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A Movement Memory

Rep. Joseph C. Mitchell, of the Alabama State Legislature (D., 103rd District), spent his childhood years in Albany, Georgia, during the 1950s and early 1960s.  His family relocated to Mobile, Alabama, when he entered high school.  His mother, Julia Craig Mitchell, and his father, J. Christopher Mitchell, a science teacher and coach at Albany State University, opened their home as a safe house for activists. Mitchell participated in the     church-based mass meetings and rallies that the Albany Movement pioneered as a strategy for civil dissent.  Here, he recalls examples of how Albany’s black community responded to the racist treatment they faced:

Going to the movies meant we had to use a back stair to the balcony.  To buy popcorn or beverages, we had to go into the alley entrance to the back stair, put money through a hole in the wall and up onto a shelf.  Popcorn and beverages were passed through the same hole and usually most was wasted in the process.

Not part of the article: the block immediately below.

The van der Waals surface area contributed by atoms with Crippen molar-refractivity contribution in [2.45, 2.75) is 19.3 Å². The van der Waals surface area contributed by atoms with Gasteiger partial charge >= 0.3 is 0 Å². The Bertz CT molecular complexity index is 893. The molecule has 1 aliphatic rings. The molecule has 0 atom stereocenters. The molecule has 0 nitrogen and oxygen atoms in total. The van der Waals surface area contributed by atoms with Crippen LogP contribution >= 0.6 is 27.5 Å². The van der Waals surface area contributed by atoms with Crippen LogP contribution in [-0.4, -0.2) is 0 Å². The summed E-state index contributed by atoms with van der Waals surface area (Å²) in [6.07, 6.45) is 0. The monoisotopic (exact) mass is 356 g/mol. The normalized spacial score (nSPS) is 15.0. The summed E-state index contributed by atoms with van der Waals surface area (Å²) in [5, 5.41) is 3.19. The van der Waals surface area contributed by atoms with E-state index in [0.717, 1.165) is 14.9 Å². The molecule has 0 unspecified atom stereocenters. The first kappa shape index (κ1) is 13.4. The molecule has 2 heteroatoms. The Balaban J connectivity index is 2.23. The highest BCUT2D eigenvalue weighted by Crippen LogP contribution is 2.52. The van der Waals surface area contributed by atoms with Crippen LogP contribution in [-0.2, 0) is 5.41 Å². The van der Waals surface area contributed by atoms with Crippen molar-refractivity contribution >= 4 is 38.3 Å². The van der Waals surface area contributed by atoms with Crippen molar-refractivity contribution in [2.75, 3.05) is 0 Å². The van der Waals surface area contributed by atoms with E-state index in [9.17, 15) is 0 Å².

Black folks sat in the balcony and flipped popcorn onto the whites below. I remember refusing to throw my popcorn down on the white kids because the vendor had wasted most of it passing it through the hole in the wall. I remember making a conscious decision to never again buy something that was shoved at me.

I remember my mother confronting Mrs. Gray, the wife of the owner of The Albany Herald, who lived on the street behind our house (my father’s childhood home, 510 First Avenue).  Mrs. Gray had yelled at my brother and me for playing basketball on the dirt court on the lot next to our house.  I don’t remember what Mrs. Gray said, but I remember my mother saying: “Your children are niggers, too!!!” and she was as angry as I had ever seen her be at someone else.  I remember her tell me and my brother that we could and should play in our yard all we wanted.  

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